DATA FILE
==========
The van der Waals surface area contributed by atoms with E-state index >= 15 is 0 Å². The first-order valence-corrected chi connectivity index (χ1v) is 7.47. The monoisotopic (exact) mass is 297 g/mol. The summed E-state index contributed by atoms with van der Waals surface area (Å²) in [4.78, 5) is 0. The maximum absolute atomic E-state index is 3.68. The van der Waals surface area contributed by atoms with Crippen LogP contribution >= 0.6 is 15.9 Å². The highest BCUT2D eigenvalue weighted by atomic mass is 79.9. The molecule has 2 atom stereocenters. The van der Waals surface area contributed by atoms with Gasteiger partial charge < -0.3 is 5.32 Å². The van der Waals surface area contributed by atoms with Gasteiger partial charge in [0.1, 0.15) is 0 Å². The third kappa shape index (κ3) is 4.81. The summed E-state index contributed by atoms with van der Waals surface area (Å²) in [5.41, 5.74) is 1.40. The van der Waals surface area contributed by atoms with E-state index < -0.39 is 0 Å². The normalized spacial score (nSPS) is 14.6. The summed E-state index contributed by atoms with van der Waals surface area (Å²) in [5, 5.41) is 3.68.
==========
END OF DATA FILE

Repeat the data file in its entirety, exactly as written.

The van der Waals surface area contributed by atoms with E-state index >= 15 is 0 Å². The first-order valence-corrected chi connectivity index (χ1v) is 7.47. The monoisotopic (exact) mass is 297 g/mol. The summed E-state index contributed by atoms with van der Waals surface area (Å²) in [4.78, 5) is 0. The maximum absolute atomic E-state index is 3.68. The van der Waals surface area contributed by atoms with Crippen LogP contribution >= 0.6 is 15.9 Å². The highest BCUT2D eigenvalue weighted by atomic mass is 79.9. The molecule has 2 atom stereocenters. The van der Waals surface area contributed by atoms with Gasteiger partial charge < -0.3 is 5.32 Å². The van der Waals surface area contributed by atoms with Gasteiger partial charge in [0.1, 0.15) is 0 Å². The third kappa shape index (κ3) is 4.81. The summed E-state index contributed by atoms with van der Waals surface area (Å²) in [5.41, 5.74) is 1.40. The van der Waals surface area contributed by atoms with E-state index < -0.39 is 0 Å². The normalized spacial score (nSPS) is 14.6. The summed E-state index contributed by atoms with van der Waals surface area (Å²) in [5, 5.41) is 3.68.